When Anderson Cooper tapes segments for 60 Minutes at the CBS Broadcast Center in Manhattan, he’s covered by a SAG-AFTRA contract. But when he drives across town to anchor Anderson Cooper 360 at CNN’s offices in Columbus Circle, he’s not. Patricia Richardson, who’s running for president of the actors union, wants to do something about that.
A self-described “news junkie,” Richardson said that if elected, she’ll try to organize the broadcast news networks that are not signed to the union’s contract, including biggies CNN, MSNBC, Fox News, CNBC and NBC News, which decertified from AFTRA nearly 10 years ago and whose anchors and correspondents are still not represented by a union.
“We need to fix this,” she told Deadline. “My goal would absolutely be to try to organize them. It’s better for the union and it’s better for them. We have so much to offer them and they have so much to bring to us.”
“Why is MSNBC not organized?” she asked. “That seems particularly surprising, given their politics.” She said she’d like to meet Rachel Maddow to discuss steps the union can take to bring MSNBC into the union fold. “I’d love to talk to her,” she said. “You think Rachel Maddow is anti-union? I doubt it.”
Richardson said the union should try to organize Fox News, as well. “Maybe it would be harder, given its politics, but we should still try,” she said. “Totally.”
The union doesn’t allow actors to work on non-union shows — they face expulsion if they’re caught — but broadcasters can work both sides of the fence without fear of discipline.
When SAG and AFTRA merged in 2012, the new union got AFTRA’s jurisdiction over network news anchors and correspondents, and what it inherited was a mess that three-and-a-half years later has still not been cleaned up. “When we merged with a union that allowed its members to work nonunion, we had to deal with those realities,” Richardson said.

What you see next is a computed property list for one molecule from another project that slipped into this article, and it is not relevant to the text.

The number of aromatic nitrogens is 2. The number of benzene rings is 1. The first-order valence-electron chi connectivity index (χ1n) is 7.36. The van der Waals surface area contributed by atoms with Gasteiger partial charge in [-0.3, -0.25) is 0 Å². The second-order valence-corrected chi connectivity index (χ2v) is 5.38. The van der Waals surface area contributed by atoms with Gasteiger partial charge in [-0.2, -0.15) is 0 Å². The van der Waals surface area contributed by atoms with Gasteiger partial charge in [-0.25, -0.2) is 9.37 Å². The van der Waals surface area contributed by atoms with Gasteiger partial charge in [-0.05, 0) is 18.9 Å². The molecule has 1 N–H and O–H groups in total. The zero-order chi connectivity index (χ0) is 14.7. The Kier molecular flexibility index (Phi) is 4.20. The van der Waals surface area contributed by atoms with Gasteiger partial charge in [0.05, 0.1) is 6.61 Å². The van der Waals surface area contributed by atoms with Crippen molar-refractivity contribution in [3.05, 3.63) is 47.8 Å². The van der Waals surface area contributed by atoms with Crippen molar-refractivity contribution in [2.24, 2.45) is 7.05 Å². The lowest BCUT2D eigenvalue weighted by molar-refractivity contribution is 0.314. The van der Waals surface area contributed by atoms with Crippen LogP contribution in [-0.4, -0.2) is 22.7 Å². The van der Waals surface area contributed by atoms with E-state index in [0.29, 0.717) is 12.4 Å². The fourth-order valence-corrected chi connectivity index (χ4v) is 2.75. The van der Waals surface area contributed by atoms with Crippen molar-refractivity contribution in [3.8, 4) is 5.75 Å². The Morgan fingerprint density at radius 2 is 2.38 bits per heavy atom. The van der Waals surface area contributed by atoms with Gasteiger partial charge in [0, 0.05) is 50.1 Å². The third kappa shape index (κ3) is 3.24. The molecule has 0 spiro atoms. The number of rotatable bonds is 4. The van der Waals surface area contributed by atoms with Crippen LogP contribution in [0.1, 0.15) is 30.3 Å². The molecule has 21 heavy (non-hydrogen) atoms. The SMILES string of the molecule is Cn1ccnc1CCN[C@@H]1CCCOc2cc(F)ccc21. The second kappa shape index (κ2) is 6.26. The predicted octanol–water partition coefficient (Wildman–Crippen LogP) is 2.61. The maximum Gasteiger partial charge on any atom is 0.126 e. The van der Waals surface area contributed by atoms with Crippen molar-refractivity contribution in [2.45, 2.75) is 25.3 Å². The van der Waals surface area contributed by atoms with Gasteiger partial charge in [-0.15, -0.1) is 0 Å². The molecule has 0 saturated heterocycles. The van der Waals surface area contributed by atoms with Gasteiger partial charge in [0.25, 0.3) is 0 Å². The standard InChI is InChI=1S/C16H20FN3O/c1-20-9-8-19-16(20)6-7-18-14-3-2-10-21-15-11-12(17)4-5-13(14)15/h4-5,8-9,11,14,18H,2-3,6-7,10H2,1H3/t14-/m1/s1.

SAG had long prohibited its members from working on non-union productions, but when it merged with AFTRA, the new union had to carve out a network news exception. If it hadn’t, broadcasters like Cooper would have been thrown out of the guild, as would the likes of Brian Williams, Bill O’Reilly, Chris Matthews, Wolf Blitzer and others who work not only as broadcasters but from time to time as actors, appearing as themselves in films shot under SAG-AFTRA contacts.
According to the union’s Global Rule One, “No member shall render any services or make an agreement to perform services for any employer who has not executed a basic minimum agreement with the union, which is in full force and effect, in any jurisdiction in which there is a SAG-AFTRA national collective bargaining agreement in place. This provision applies worldwide.”
But because there is no “national collective bargaining agreement in place” for network news – CBS News and ABC News are the only major network news organizations covered by SAG-AFTRA contracts – this allowed Cooper to work for nonunion CNN and still work under the union’s contract on the movie Chappie; and for O’Reilly to work for nonunion Fox News and still work on Iron Man 2 and Transformers: Dark Of The Moon; and for Matthews to work for nonunion MSNBC and still work on House Of Cards; and for Williams to work for nonunion NBC News and still make his many appearances on 30 Rock.
“There is an obvious need for the AFTRA side to be as organized as the SAG side.” Richardson said. “A goal of mine and an interest of mine is to find out why we haven’t been able to organize MSNBC and CNN.”